We drove up Rafter Rd. for the first time in 1976. We were following instructions from our friend, Robert, who owns the property next to ours and was trying to hook us in as neighbors. He said he didn't want McDonald's to buy the land. I believe the chances of a McDonald's locating in Rafter, Tennessee are rather slim. (However, the sides of the Road look as if McDonald's and Hardee's and Burger Biggie are all doing a subtle invasion, sending up an advance force of plastic clamshells and french fry containers licked clean by the roadside dogs. The McTrash is always there. It just gets covered by the leaves in the Fall.)
Our first trip up Rafter was magical. We were looking for land to build a place in the woods where you couldn't see your nearest neighbors and Rafter had all the ear marks of the kind of Road that would lead us home. It was barely graveled. We would tell people later that it was a "semi-dirt" road. Most of the gravel had worked it's way to the sides and the potholes were frequent and numerous. We joked that the County Road-guys must stand and toss a coin to see which one of the four or five holes should be filled in before they moved on to the next bunch. The best thing of all was that the Road was snaky. (I later learned from observing road kill that it was true in both senses.)
The road curved and climbed and twisted and turned and there were no guard rails! It was a real mountain road with three or four hundred feet to drop off along the way if your car should slip over the side. We were thrilled. Surely this road would not encourage people to move up here. We laughed when we saw "Mud hole TN. speed limit 10 mi. per hr." scrawled on an old wooden shed. (We had yet to experience the area after a few days of rain.)
When we passed the Hardshell Cemetery and House of Prayer sign and started down into the few road bends, which are almost switchbacks, we made the decision that we could handle driving Rafter Rd. We were Adventurous Spirits.
We bought the land we call "Once Upon a Mountain" back in '76 and came down from Ohio every year to camp. Then one day in 1983, we packed everything we owned into a U-Haul truck and moved to our mountain.
We started up the road in that over-loaded cumbersome vehicle with some anxiety about how well we had packed our more fragile household goods. We were amazed to find that Rafter Road had been graded, groomed and freshly graveled. We were convinced that the Lord had caused it to be done just for us.
Over the years we learned the "ups and downs" of driving a true mountain road. If you saw another car coming toward you, you both slowed down and crept past each other. Sometimes you stopped side by side for a visit with a neighbor. This was allowed as long as you moved on when someone pulled up behind you, unless they happened to be neighbors, too and then they might get out and join the conversation.
A lot of this went on, as everyone on Rafter were neighbors. When you passed someone, it was considered good manners to acknowledge them with a strange little wave of your index finger lifting off the top of the steering wheel. Everyone did it.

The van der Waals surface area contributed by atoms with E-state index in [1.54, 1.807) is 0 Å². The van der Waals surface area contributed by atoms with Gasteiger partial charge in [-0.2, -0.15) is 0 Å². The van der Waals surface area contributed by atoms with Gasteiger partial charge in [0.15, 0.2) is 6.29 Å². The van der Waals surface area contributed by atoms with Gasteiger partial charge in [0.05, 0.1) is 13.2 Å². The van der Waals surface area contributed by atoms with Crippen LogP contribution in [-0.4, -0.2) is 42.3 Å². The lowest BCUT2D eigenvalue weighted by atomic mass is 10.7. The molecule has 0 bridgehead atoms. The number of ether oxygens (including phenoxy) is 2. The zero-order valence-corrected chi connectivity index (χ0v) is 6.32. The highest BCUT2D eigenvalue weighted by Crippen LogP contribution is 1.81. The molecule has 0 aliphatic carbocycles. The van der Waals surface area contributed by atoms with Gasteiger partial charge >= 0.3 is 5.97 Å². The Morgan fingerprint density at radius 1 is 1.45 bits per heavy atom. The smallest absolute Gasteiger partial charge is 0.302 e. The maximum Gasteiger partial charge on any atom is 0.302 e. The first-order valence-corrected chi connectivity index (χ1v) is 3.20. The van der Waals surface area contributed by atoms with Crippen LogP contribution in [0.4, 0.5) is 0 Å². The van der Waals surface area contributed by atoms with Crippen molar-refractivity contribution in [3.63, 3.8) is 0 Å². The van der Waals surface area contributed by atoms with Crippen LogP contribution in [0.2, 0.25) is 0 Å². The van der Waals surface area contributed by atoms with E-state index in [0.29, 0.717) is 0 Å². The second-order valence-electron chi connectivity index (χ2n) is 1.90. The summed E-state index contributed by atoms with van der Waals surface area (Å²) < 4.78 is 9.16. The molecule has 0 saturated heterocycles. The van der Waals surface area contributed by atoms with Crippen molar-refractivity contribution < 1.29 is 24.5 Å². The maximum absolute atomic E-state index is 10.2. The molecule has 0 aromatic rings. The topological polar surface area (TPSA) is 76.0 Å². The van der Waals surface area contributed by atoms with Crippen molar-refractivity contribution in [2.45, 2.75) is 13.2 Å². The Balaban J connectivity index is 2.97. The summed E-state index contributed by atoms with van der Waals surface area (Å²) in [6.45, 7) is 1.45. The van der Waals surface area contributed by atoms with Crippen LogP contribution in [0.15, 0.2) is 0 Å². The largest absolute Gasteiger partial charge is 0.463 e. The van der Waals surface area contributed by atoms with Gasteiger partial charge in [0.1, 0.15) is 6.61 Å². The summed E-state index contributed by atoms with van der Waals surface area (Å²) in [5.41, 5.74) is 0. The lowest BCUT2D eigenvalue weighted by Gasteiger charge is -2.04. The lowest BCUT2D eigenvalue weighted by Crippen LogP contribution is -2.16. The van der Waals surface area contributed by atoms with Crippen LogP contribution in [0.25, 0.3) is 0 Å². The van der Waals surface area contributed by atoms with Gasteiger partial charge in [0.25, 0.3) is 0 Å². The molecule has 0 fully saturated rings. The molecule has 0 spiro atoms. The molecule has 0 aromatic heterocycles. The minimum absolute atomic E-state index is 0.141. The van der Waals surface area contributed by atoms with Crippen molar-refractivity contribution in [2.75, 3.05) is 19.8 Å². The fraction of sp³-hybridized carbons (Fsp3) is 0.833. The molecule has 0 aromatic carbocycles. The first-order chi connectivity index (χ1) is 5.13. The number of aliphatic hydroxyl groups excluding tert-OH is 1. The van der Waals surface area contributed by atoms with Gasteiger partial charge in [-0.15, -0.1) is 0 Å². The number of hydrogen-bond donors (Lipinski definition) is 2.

If you were of the male species, it was important to carry your chain saw in your truck to remove the limbs and sometimes whole trees, which had fallen into the road during storms. A friend told me the main thing to remember was, "there is a fully loaded log truck coming around every curve." This might even occur on a Sunday afternoon.
The majority of hours I spent driving Rafter Road, I never saw another car but things started changing. Every year there were more driveways cutting off to the sides. One year we found the Road being covered with ASPHALT. Rafter Road was PAVED. People started driving faster when the danger of potholes was gone. Then an awareness of the School Bus Safely Factor came about and guard rails were installed in a few of the worst places. With the feeling of confidence that this allowed, people started driving thirty-five miles an hour instead of fifteen. It began to seem as if there was always a truck or car in front of you and one or two behind.
Middle of the road chats with neighbors became rare. Motorcycles started happening. Tourists discovered that Rafter Road is the back route to Indian Boundary Lake and now there are people driving Rafter who don't wave. We told each other that the Road itself would never change.....how could they change the course of a road that started out being the easiest way for a mule to walk down a mountain? How could they do anything to change twenty-foot walls of granite on one side with a sheer drop of hundreds of feet on the other?
They are doing it. They are widening Rafter Road. Huge chunks of rock have been blasted and moved from one side to the other. The sharp curves will be gentle curves and there will be room to pass other cars without slowing down. When the job is finished, we who drive it daily will probably be safer, but maybe not. The better the road, the more people will be tempted to build homes along it. There will be more traffic and it will be faster. A fifteen mile per hour cruise up the mountain, enjoying the colors in October or the dogwoods in May, will be impossible with three cars behind you trying to drive at forty-five.
I'm not against progress; it is inevitable. However, I miss the way it used to be, pot holes and all. But one thing hasn't changed. If you are driving Rafter Road, there is always a fully loaded log truck coming around every curve. "
Dona Van Asdale
Once Upon a Mountain
Rafter Road - East Tennessee
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